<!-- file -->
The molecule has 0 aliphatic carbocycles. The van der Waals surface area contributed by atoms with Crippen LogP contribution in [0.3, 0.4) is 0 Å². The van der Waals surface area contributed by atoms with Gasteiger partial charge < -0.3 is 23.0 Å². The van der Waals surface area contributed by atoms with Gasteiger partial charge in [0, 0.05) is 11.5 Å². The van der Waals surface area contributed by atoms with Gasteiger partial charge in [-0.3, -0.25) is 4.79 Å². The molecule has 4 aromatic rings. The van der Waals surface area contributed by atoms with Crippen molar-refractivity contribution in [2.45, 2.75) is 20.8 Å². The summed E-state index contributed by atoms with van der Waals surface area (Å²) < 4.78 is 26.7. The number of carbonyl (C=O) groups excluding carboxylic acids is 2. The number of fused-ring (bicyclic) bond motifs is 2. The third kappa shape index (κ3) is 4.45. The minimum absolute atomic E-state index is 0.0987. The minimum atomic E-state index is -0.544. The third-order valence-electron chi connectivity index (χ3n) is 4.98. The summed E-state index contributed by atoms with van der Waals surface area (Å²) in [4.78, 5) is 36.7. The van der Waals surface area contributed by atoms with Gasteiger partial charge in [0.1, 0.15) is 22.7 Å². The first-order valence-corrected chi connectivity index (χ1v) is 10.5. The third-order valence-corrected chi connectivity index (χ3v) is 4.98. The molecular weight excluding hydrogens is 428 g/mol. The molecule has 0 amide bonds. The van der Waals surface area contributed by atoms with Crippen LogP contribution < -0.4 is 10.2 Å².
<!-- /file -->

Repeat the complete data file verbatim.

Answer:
The molecule has 0 aliphatic carbocycles. The van der Waals surface area contributed by atoms with Crippen LogP contribution in [0.3, 0.4) is 0 Å². The van der Waals surface area contributed by atoms with Gasteiger partial charge < -0.3 is 23.0 Å². The van der Waals surface area contributed by atoms with Gasteiger partial charge in [0, 0.05) is 11.5 Å². The van der Waals surface area contributed by atoms with Gasteiger partial charge in [-0.3, -0.25) is 4.79 Å². The molecule has 4 aromatic rings. The van der Waals surface area contributed by atoms with Crippen molar-refractivity contribution in [2.45, 2.75) is 20.8 Å². The summed E-state index contributed by atoms with van der Waals surface area (Å²) < 4.78 is 26.7. The number of carbonyl (C=O) groups excluding carboxylic acids is 2. The number of fused-ring (bicyclic) bond motifs is 2. The third kappa shape index (κ3) is 4.45. The minimum absolute atomic E-state index is 0.0987. The minimum atomic E-state index is -0.544. The third-order valence-electron chi connectivity index (χ3n) is 4.98. The summed E-state index contributed by atoms with van der Waals surface area (Å²) in [4.78, 5) is 36.7. The van der Waals surface area contributed by atoms with Gasteiger partial charge in [0.1, 0.15) is 22.7 Å². The first-order valence-corrected chi connectivity index (χ1v) is 10.5. The third-order valence-corrected chi connectivity index (χ3v) is 4.98. The molecular weight excluding hydrogens is 428 g/mol. The molecule has 0 amide bonds. The van der Waals surface area contributed by atoms with Crippen LogP contribution < -0.4 is 10.2 Å².